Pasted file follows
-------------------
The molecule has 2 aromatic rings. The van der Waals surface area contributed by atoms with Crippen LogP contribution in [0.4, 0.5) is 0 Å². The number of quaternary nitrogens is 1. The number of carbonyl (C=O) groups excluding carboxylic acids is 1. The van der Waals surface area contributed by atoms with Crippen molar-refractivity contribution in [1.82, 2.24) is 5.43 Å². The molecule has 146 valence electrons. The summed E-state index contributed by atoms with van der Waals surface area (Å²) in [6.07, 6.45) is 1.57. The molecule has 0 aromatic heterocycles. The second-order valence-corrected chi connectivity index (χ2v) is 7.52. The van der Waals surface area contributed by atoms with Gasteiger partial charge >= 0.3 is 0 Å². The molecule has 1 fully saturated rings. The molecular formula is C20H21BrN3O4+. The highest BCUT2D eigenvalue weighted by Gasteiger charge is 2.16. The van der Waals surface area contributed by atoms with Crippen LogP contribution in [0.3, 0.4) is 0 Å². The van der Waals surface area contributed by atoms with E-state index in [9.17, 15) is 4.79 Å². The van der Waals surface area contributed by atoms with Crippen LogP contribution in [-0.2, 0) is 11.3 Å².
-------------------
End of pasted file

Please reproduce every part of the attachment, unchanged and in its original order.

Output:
The molecule has 2 aromatic rings. The van der Waals surface area contributed by atoms with Crippen LogP contribution in [0.4, 0.5) is 0 Å². The number of quaternary nitrogens is 1. The number of carbonyl (C=O) groups excluding carboxylic acids is 1. The van der Waals surface area contributed by atoms with Crippen molar-refractivity contribution in [1.82, 2.24) is 5.43 Å². The molecule has 146 valence electrons. The summed E-state index contributed by atoms with van der Waals surface area (Å²) in [6.07, 6.45) is 1.57. The molecule has 0 aromatic heterocycles. The second-order valence-corrected chi connectivity index (χ2v) is 7.52. The van der Waals surface area contributed by atoms with Gasteiger partial charge >= 0.3 is 0 Å². The molecule has 1 fully saturated rings. The molecular formula is C20H21BrN3O4+. The highest BCUT2D eigenvalue weighted by Gasteiger charge is 2.16. The van der Waals surface area contributed by atoms with Crippen LogP contribution in [0.3, 0.4) is 0 Å². The van der Waals surface area contributed by atoms with E-state index in [9.17, 15) is 4.79 Å². The van der Waals surface area contributed by atoms with Crippen LogP contribution in [-0.2, 0) is 11.3 Å².